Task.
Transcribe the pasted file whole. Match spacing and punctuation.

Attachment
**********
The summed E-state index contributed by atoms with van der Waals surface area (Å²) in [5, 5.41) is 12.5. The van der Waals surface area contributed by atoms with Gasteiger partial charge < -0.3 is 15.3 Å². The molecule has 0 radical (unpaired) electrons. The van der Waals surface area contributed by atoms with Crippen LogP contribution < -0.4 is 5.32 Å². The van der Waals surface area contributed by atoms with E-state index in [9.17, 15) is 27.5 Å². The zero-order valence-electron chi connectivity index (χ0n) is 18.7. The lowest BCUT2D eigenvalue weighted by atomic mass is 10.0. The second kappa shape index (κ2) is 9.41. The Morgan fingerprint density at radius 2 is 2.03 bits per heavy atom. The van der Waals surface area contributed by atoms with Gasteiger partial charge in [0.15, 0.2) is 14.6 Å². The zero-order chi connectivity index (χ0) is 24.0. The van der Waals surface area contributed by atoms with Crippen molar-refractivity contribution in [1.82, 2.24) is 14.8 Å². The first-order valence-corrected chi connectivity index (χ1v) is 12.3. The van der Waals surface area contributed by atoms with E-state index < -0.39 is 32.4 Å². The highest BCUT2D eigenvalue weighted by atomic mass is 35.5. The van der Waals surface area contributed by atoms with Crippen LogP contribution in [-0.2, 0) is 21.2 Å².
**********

The summed E-state index contributed by atoms with van der Waals surface area (Å²) in [5, 5.41) is 12.5. The van der Waals surface area contributed by atoms with Gasteiger partial charge < -0.3 is 15.3 Å². The molecule has 0 radical (unpaired) electrons. The van der Waals surface area contributed by atoms with Crippen LogP contribution < -0.4 is 5.32 Å². The van der Waals surface area contributed by atoms with E-state index in [9.17, 15) is 27.5 Å². The zero-order valence-electron chi connectivity index (χ0n) is 18.7. The lowest BCUT2D eigenvalue weighted by atomic mass is 10.0. The second kappa shape index (κ2) is 9.41. The Morgan fingerprint density at radius 2 is 2.03 bits per heavy atom. The van der Waals surface area contributed by atoms with Gasteiger partial charge in [0.15, 0.2) is 14.6 Å². The zero-order chi connectivity index (χ0) is 24.0. The van der Waals surface area contributed by atoms with Crippen molar-refractivity contribution in [1.82, 2.24) is 14.8 Å². The first-order valence-corrected chi connectivity index (χ1v) is 12.3. The van der Waals surface area contributed by atoms with E-state index < -0.39 is 32.4 Å². The highest BCUT2D eigenvalue weighted by atomic mass is 35.5. The van der Waals surface area contributed by atoms with Crippen LogP contribution in [-0.2, 0) is 21.2 Å².